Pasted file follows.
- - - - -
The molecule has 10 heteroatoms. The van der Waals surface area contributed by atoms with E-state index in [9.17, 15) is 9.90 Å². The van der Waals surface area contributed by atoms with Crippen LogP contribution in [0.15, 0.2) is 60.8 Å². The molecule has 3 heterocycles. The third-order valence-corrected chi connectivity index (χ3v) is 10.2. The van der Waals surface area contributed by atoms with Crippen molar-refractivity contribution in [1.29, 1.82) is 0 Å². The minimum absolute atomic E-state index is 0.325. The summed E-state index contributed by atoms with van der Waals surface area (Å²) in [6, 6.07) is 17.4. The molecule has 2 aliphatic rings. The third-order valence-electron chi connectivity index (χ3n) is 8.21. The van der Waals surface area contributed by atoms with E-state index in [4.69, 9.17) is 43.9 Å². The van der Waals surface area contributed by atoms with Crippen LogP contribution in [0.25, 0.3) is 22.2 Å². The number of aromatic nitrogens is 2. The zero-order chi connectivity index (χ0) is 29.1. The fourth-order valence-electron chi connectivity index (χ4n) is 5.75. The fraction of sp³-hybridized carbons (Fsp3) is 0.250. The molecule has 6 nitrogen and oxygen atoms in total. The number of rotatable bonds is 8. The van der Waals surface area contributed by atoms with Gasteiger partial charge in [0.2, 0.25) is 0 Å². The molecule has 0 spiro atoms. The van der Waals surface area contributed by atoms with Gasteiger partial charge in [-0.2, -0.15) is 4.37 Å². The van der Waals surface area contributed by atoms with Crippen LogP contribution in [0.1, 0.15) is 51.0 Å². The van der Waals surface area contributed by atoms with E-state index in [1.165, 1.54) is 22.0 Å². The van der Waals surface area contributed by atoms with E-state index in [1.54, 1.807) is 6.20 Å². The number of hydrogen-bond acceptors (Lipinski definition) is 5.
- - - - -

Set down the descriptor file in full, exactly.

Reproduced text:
The molecule has 10 heteroatoms. The van der Waals surface area contributed by atoms with E-state index in [9.17, 15) is 9.90 Å². The van der Waals surface area contributed by atoms with Crippen LogP contribution in [0.15, 0.2) is 60.8 Å². The molecule has 3 heterocycles. The third-order valence-corrected chi connectivity index (χ3v) is 10.2. The van der Waals surface area contributed by atoms with Crippen molar-refractivity contribution in [1.29, 1.82) is 0 Å². The minimum absolute atomic E-state index is 0.325. The summed E-state index contributed by atoms with van der Waals surface area (Å²) in [6, 6.07) is 17.4. The molecule has 2 aliphatic rings. The third-order valence-electron chi connectivity index (χ3n) is 8.21. The van der Waals surface area contributed by atoms with E-state index in [4.69, 9.17) is 43.9 Å². The van der Waals surface area contributed by atoms with Crippen LogP contribution in [0.25, 0.3) is 22.2 Å². The number of aromatic nitrogens is 2. The zero-order chi connectivity index (χ0) is 29.1. The fourth-order valence-electron chi connectivity index (χ4n) is 5.75. The fraction of sp³-hybridized carbons (Fsp3) is 0.250. The molecule has 6 nitrogen and oxygen atoms in total. The number of rotatable bonds is 8. The van der Waals surface area contributed by atoms with Gasteiger partial charge in [0.2, 0.25) is 0 Å². The molecule has 0 spiro atoms. The van der Waals surface area contributed by atoms with Gasteiger partial charge in [-0.2, -0.15) is 4.37 Å². The van der Waals surface area contributed by atoms with Crippen LogP contribution in [0.1, 0.15) is 51.0 Å². The van der Waals surface area contributed by atoms with E-state index in [1.165, 1.54) is 22.0 Å². The van der Waals surface area contributed by atoms with E-state index in [1.54, 1.807) is 6.20 Å². The number of hydrogen-bond acceptors (Lipinski definition) is 5.